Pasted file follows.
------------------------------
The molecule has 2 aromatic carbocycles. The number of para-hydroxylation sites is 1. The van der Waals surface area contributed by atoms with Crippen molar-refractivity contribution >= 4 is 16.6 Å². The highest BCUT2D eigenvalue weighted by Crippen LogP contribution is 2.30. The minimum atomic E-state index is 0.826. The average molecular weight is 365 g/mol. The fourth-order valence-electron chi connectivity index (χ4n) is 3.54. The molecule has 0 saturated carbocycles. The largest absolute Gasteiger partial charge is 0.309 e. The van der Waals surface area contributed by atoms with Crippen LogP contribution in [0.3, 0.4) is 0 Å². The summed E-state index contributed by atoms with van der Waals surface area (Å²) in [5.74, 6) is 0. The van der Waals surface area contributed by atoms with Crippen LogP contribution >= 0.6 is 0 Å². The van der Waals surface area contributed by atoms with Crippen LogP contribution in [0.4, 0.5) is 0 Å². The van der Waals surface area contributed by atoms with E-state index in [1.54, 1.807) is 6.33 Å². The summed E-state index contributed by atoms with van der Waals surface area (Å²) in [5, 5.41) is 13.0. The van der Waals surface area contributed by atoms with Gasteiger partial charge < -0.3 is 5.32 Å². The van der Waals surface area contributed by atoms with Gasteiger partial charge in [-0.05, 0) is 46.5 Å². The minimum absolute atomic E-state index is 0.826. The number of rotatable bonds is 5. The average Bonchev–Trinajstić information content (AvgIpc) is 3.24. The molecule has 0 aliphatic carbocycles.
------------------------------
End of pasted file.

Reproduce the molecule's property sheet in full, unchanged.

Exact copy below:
The molecule has 2 aromatic carbocycles. The number of para-hydroxylation sites is 1. The van der Waals surface area contributed by atoms with Crippen molar-refractivity contribution >= 4 is 16.6 Å². The highest BCUT2D eigenvalue weighted by Crippen LogP contribution is 2.30. The minimum atomic E-state index is 0.826. The average molecular weight is 365 g/mol. The fourth-order valence-electron chi connectivity index (χ4n) is 3.54. The molecule has 0 saturated carbocycles. The largest absolute Gasteiger partial charge is 0.309 e. The van der Waals surface area contributed by atoms with Crippen LogP contribution in [0.3, 0.4) is 0 Å². The summed E-state index contributed by atoms with van der Waals surface area (Å²) in [5.74, 6) is 0. The van der Waals surface area contributed by atoms with Crippen LogP contribution >= 0.6 is 0 Å². The van der Waals surface area contributed by atoms with Crippen LogP contribution in [0.4, 0.5) is 0 Å². The van der Waals surface area contributed by atoms with E-state index in [1.54, 1.807) is 6.33 Å². The summed E-state index contributed by atoms with van der Waals surface area (Å²) in [5, 5.41) is 13.0. The van der Waals surface area contributed by atoms with Gasteiger partial charge < -0.3 is 5.32 Å². The van der Waals surface area contributed by atoms with Gasteiger partial charge in [-0.05, 0) is 46.5 Å². The minimum absolute atomic E-state index is 0.826. The number of rotatable bonds is 5. The average Bonchev–Trinajstić information content (AvgIpc) is 3.24. The molecule has 0 aliphatic carbocycles.